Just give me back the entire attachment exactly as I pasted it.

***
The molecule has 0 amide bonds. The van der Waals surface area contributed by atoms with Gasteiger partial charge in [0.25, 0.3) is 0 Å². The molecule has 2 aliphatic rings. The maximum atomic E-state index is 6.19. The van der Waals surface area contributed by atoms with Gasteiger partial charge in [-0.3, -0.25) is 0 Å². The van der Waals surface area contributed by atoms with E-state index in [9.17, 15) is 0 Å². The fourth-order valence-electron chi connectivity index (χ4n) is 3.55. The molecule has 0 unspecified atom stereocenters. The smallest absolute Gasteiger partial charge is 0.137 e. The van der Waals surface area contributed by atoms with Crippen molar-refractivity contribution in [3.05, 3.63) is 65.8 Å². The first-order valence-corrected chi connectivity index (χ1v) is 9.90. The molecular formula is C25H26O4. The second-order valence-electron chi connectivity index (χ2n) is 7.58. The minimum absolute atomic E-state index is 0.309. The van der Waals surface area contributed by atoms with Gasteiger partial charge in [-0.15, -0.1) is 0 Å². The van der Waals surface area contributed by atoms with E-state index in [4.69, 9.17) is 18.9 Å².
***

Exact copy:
The molecule has 0 amide bonds. The van der Waals surface area contributed by atoms with Gasteiger partial charge in [0.25, 0.3) is 0 Å². The molecule has 2 aliphatic rings. The maximum atomic E-state index is 6.19. The van der Waals surface area contributed by atoms with Gasteiger partial charge in [-0.3, -0.25) is 0 Å². The van der Waals surface area contributed by atoms with E-state index in [9.17, 15) is 0 Å². The fourth-order valence-electron chi connectivity index (χ4n) is 3.55. The molecule has 0 unspecified atom stereocenters. The smallest absolute Gasteiger partial charge is 0.137 e. The van der Waals surface area contributed by atoms with Crippen molar-refractivity contribution in [3.05, 3.63) is 65.8 Å². The first-order valence-corrected chi connectivity index (χ1v) is 9.90. The molecular formula is C25H26O4. The second-order valence-electron chi connectivity index (χ2n) is 7.58. The minimum absolute atomic E-state index is 0.309. The van der Waals surface area contributed by atoms with Gasteiger partial charge in [-0.15, -0.1) is 0 Å². The van der Waals surface area contributed by atoms with E-state index in [4.69, 9.17) is 18.9 Å².